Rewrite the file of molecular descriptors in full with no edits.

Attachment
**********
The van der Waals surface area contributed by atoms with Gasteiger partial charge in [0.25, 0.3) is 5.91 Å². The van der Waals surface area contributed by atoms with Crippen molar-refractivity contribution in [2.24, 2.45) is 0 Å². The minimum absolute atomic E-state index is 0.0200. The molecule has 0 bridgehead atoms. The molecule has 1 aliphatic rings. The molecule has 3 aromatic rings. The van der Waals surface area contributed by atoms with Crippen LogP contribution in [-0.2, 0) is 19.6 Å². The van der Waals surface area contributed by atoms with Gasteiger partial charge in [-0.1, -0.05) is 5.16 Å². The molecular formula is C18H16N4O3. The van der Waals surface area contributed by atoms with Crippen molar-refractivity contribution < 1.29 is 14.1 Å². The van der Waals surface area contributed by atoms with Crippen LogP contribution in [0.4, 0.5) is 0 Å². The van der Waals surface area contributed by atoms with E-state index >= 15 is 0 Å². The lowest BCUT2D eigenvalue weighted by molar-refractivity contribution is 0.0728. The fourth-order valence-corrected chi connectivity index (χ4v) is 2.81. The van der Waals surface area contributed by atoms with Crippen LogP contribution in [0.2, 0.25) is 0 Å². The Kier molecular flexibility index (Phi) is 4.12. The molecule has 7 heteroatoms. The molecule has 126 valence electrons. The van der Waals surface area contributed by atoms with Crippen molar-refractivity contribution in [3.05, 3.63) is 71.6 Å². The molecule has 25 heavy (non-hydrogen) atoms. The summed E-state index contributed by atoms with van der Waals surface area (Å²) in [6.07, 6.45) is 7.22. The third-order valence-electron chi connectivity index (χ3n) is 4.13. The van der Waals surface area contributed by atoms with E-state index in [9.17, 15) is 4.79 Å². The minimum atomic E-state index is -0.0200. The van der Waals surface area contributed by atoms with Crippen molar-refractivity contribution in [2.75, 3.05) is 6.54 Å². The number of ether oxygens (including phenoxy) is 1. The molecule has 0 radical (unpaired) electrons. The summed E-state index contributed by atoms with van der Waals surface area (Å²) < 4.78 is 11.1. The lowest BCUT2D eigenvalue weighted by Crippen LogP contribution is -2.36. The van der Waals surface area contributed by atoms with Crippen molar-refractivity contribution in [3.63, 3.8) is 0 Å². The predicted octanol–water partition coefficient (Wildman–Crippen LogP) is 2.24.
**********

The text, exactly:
The van der Waals surface area contributed by atoms with Gasteiger partial charge in [0.25, 0.3) is 5.91 Å². The van der Waals surface area contributed by atoms with Crippen molar-refractivity contribution in [2.24, 2.45) is 0 Å². The minimum absolute atomic E-state index is 0.0200. The molecule has 0 bridgehead atoms. The molecule has 1 aliphatic rings. The molecule has 3 aromatic rings. The van der Waals surface area contributed by atoms with Crippen LogP contribution in [-0.2, 0) is 19.6 Å². The van der Waals surface area contributed by atoms with Gasteiger partial charge in [-0.1, -0.05) is 5.16 Å². The molecular formula is C18H16N4O3. The van der Waals surface area contributed by atoms with Crippen molar-refractivity contribution < 1.29 is 14.1 Å². The van der Waals surface area contributed by atoms with Crippen LogP contribution in [0.4, 0.5) is 0 Å². The van der Waals surface area contributed by atoms with E-state index >= 15 is 0 Å². The lowest BCUT2D eigenvalue weighted by molar-refractivity contribution is 0.0728. The fourth-order valence-corrected chi connectivity index (χ4v) is 2.81. The van der Waals surface area contributed by atoms with Crippen LogP contribution in [0.2, 0.25) is 0 Å². The Kier molecular flexibility index (Phi) is 4.12. The molecule has 7 heteroatoms. The molecule has 126 valence electrons. The van der Waals surface area contributed by atoms with Crippen molar-refractivity contribution in [3.05, 3.63) is 71.6 Å². The molecule has 25 heavy (non-hydrogen) atoms. The summed E-state index contributed by atoms with van der Waals surface area (Å²) in [6.07, 6.45) is 7.22. The third-order valence-electron chi connectivity index (χ3n) is 4.13. The van der Waals surface area contributed by atoms with E-state index in [9.17, 15) is 4.79 Å². The minimum atomic E-state index is -0.0200. The van der Waals surface area contributed by atoms with Crippen molar-refractivity contribution in [2.75, 3.05) is 6.54 Å². The number of ether oxygens (including phenoxy) is 1. The molecule has 0 radical (unpaired) electrons. The summed E-state index contributed by atoms with van der Waals surface area (Å²) < 4.78 is 11.1. The lowest BCUT2D eigenvalue weighted by Crippen LogP contribution is -2.36. The van der Waals surface area contributed by atoms with Crippen molar-refractivity contribution in [3.63, 3.8) is 0 Å². The predicted octanol–water partition coefficient (Wildman–Crippen LogP) is 2.24.